Radical Writing for Children and Young People

Radical Writing in Children’s Books – an interesting subject, I hope, but what does ‘radical’ mean in such a context? Going to the OED (volume VIII, 1914) I learn it means ‘of or pertaining to a root or roots’ and ‘going to the root or origin’. Looking at a more contemporary definition I see it takes on the meaning of ‘supporting change’. It is this sense of change – of writing that widens horizons and presents the potential for new ideas; writing that doesn’t pigeonhole its audience that Kim Reynold’s identifies in her article ‘Discovering Radical Writing for Children and Young People’. 

What is particularly interesting is to realise that radical writing is not confined to a limited subject area. The Little Rebels Award highlights this as Fen Coles and Catherine Barter demonstrate, talking about how the award began, has grown and the range of authors and titles that have won it. Here we see books that are fun, that take young readers on adventures, that introduce them to history – books to enjoy and inspire, but that also present ideas and challenges across a variety of fields. One particular area is our current climate crisis and the need to create a better environment for humans and the natural world. This is of particular interest to Gill Lewis (herself a Little Rebels winner) who strongly believes that the best writing for young people about this subject is radical and can help change attitudes, empowering young readers to think and act. She illustrates this by directing attention to books that will do just that.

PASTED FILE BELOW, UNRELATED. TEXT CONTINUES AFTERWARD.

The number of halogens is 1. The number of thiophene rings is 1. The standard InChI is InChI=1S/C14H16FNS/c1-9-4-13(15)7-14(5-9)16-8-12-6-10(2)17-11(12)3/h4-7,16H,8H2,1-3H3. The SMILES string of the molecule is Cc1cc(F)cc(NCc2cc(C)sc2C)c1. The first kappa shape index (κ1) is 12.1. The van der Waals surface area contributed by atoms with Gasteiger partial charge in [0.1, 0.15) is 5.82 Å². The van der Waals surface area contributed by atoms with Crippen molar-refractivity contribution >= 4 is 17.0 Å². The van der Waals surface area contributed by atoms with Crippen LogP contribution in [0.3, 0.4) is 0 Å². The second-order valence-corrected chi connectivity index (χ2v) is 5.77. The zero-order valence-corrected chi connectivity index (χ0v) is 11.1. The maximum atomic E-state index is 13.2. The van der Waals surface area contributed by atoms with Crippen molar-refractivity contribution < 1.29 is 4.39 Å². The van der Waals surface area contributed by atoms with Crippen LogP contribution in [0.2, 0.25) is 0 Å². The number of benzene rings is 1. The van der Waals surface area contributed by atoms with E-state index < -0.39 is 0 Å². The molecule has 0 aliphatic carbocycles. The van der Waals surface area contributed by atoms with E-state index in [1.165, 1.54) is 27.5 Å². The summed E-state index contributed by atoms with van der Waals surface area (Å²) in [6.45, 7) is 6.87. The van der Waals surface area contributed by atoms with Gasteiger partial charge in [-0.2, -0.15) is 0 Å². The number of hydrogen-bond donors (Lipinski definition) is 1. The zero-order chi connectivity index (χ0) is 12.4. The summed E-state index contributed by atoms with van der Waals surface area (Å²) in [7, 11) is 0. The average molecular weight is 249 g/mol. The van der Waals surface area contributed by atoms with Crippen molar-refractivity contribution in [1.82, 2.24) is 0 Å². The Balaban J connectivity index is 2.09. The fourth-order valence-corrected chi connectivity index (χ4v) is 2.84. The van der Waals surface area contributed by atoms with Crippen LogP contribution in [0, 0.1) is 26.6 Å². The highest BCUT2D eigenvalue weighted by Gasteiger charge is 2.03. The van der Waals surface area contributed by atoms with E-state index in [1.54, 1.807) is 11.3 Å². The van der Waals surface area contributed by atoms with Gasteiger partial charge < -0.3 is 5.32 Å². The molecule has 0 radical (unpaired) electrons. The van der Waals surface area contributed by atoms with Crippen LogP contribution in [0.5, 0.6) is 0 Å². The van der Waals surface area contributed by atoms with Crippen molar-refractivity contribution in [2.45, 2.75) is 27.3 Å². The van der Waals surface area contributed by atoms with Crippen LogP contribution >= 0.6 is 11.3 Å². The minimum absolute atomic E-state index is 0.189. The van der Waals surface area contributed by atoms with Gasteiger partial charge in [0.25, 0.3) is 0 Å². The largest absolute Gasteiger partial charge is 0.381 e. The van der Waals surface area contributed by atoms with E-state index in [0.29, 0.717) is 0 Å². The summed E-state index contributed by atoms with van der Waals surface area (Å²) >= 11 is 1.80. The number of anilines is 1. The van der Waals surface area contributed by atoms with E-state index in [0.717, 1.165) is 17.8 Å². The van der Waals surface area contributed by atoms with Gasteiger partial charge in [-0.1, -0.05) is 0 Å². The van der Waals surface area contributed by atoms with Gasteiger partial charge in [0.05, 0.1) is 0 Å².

Radical writing, however, is not a new phenomenon. As Jane Badger demonstrates Anna Sewell in writing Black Beauty created a truly radical book that helped change attitudes – and can still do that today. While we may no longer see horse-drawn cabs, it can still direct attention to our treatment of animals in our care. More recently, Robert Leeson was a truly radical writer, pushing the boundaries in what might be presented in children’s fiction at the time as well as working to ensure that the gatekeepers – librarians and teachers – were challenged in how children’s literature should be judged. Ann Lazim’s article reminds us of the breadth of subjects that Leeson tackled, subjects that are still very much in the forefront of radical writing today. 

And finally a radical book, a radical character, Alice. June Swain reviews and comments on the current exhibition at the Victoria and Albert Museum, ‘Alice: Curiouser and Curiouser’: An ‘immersive and mind-bending journey down the rabbit hole’. First published in 1865, Alice’s Adventures in Wonderland introduced the world to a character, who for the first time in children’s literature had independence and agency, who questioned and acted for herself – a character who has over a century inspired not just other writers, but film makers, designers – and countless readers. 

Ferelith Hordon